Maryland men’s soccer’s 2023 season was historic for the wrong reasons.

The Terps’ roster consisted of a plethora of new faces, including 10 freshmen and a transfer. Coach Sasho Cirovski said before the season that his side may take time to adjust to playing together before finding success.

The defending Big Ten regular season champions were picked by the conference’s head coaches as favorites to win the Big Ten before the season kicked off.

Instead, Maryland finished winless in conference play for the first time since moving to the Big Ten and missed out on the conference tournament after a ninth-place finish in the league table.

Maryland’s run of 22-straight NCAA tournament appearances, the second-longest active streak in the country, is set to end.

The Terps’ struggles began in the attacking third. The departures of Joshua Bolma and Malcolm Johnston left voids in the Terps’ offense that needed to be filled by incoming freshmen Kimani Stewart-Baynes and Luke van Heukelum.

But the highly-touted newcomers couldn’t replace the goal production of the attackers who left the program.

Maryland’s goal tally dwindled as new players entered the lineup. The Terps averaged nearly two goals per game a season ago. In 2023, that number dropped to 1.33 goals per game.

[Maryland men’s soccer goes winless in Big Ten, ends season with 4-1 loss to Ohio State]

Both freshmen did find their form toward the back end of the campaign. Stewart-Baynes racked up two goals and four assists over Maryland’s final five contests. van Heukelum contributed three goals and five assists in the same stretch. But only one goal and two assists from the pair in that time frame came against Big Ten opponents.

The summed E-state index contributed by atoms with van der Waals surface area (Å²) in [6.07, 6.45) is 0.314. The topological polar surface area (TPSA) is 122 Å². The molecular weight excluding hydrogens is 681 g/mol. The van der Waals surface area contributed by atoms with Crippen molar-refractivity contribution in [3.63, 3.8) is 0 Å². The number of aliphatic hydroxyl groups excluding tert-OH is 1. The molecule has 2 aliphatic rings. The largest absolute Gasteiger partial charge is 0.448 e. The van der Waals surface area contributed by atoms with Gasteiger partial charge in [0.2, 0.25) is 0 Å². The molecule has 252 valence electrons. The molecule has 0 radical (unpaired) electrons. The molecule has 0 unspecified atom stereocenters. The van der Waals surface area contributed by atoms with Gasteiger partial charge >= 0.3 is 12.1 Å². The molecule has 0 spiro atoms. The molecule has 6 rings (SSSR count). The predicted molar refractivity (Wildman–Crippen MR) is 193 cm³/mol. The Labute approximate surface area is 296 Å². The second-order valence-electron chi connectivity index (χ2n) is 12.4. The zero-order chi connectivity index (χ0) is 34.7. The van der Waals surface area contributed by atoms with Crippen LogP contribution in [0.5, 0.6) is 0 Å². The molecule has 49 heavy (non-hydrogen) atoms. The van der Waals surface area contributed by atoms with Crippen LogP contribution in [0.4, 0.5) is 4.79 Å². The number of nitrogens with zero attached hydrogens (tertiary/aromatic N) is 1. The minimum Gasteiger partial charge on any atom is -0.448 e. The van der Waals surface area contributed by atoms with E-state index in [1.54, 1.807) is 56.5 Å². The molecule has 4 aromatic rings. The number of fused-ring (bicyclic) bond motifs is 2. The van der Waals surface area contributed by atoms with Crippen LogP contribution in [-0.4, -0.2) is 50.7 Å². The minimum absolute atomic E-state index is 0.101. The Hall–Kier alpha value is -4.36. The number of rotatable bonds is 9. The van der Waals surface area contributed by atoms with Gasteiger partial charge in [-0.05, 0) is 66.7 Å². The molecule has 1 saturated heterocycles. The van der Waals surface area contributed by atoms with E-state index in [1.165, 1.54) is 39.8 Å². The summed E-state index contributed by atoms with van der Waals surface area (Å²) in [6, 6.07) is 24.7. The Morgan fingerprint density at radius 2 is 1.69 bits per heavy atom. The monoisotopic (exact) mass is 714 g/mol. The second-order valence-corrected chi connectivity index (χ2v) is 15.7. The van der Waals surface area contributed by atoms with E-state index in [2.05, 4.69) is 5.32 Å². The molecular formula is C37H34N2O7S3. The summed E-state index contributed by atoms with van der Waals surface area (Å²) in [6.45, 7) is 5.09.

“We’ve started two or three freshmen almost every game in the attacking part of the field,” Cirovski said. “It just takes time.”

Stefan Copetti, Max Riley and Colin Griffith were three returners expected to further fill the production void for the Terps. They didn’t get the job done either.

Griffith only appeared in nine matches, missing time with an injury — he didn’t score a goal all season. Copetti and Riley combined for just three goals in Big Ten play compared to five last year.

The Terps’ offensive struggles limited their success in conference play all year. Maryland’s goal total went from 39 goals in 2022 to just 20 this year. In 2023, only seven of those came in the Terps’ eight Big Ten matches.

“We have always fought, come up short on a few plays, and we’ve had a remarkable run of bad luck this year,” Cirovski said.

Maryland’s misfortunes extended across its entire lineup and cost the Terps crucial points in conference play.

[Maryland men’s soccer beats Navy, 3-0, as results elsewhere eliminate it from postseason]

The back four possessed the most experience on the roster. Kento Abe saw playing time in each of his first three years at Maryland and Luca Costabile was a mainstay in the starting lineup last season. Center backs William Kulvik and Bjarne Thiesen teamed up in the heart of the defense, with Kulvik playing a majority of last season and Thiesen transferring to the Terps after three years at West Virginia.

But even with the experience headlining its defense, Maryland wasn’t sound in defending its goal.

All three rostered goalkeepers — Jamie Lowell, Mikah Seger and Saxon Wolcott — saw the pitch at some point this year.

Mistakes started in the Terps’ conference opener, with a Costabile miscue gifting Michigan a goal. That denied Maryland a win in a match that ended at a 2-2 draw.

Errors from each goalkeeper — Seger against Penn State, Lowell against Wisconsin and Wolcott against Ohio State — also hurt a Maryland team trying to secure vital conference wins. The points Maryland dropped in each game aided its last-place Big Ten finish.

“This is soccer, it’s a cruel game,” Cirovski said. “You’ve got to make plays to win games.”

Maryland’s high preseason expectations quickly dissipated. But Cirovski said his team’s youth has grown amid a season of low points. It’s up to those same players to get Maryland men’s soccer back to prominence next season.

“We’ll be back next year,” Riley said. “Don’t forget that.”